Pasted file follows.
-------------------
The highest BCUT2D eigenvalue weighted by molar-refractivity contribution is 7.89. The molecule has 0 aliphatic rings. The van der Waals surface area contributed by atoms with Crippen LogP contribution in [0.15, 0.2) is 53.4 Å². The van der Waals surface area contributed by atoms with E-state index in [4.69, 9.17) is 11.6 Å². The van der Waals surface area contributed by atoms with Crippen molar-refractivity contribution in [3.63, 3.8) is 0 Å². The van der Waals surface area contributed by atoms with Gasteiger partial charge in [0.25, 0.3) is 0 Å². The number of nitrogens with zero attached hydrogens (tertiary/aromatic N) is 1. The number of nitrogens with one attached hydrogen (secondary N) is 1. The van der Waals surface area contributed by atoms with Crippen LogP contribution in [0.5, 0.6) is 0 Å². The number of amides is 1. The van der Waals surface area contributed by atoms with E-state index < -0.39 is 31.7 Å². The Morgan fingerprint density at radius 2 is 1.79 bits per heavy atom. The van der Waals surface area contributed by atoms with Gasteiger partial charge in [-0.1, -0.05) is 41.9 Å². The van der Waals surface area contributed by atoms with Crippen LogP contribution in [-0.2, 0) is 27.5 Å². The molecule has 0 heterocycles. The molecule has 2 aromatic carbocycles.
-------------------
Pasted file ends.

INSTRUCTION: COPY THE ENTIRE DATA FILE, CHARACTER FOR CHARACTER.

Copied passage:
The highest BCUT2D eigenvalue weighted by molar-refractivity contribution is 7.89. The molecule has 0 aliphatic rings. The van der Waals surface area contributed by atoms with Crippen LogP contribution in [0.15, 0.2) is 53.4 Å². The van der Waals surface area contributed by atoms with E-state index in [4.69, 9.17) is 11.6 Å². The van der Waals surface area contributed by atoms with Crippen molar-refractivity contribution in [3.63, 3.8) is 0 Å². The van der Waals surface area contributed by atoms with Gasteiger partial charge in [0.25, 0.3) is 0 Å². The number of nitrogens with zero attached hydrogens (tertiary/aromatic N) is 1. The number of nitrogens with one attached hydrogen (secondary N) is 1. The van der Waals surface area contributed by atoms with Crippen LogP contribution in [0.5, 0.6) is 0 Å². The number of amides is 1. The van der Waals surface area contributed by atoms with E-state index < -0.39 is 31.7 Å². The Morgan fingerprint density at radius 2 is 1.79 bits per heavy atom. The van der Waals surface area contributed by atoms with Gasteiger partial charge in [-0.1, -0.05) is 41.9 Å². The van der Waals surface area contributed by atoms with Crippen LogP contribution in [-0.2, 0) is 27.5 Å². The molecule has 0 heterocycles. The molecule has 2 aromatic carbocycles.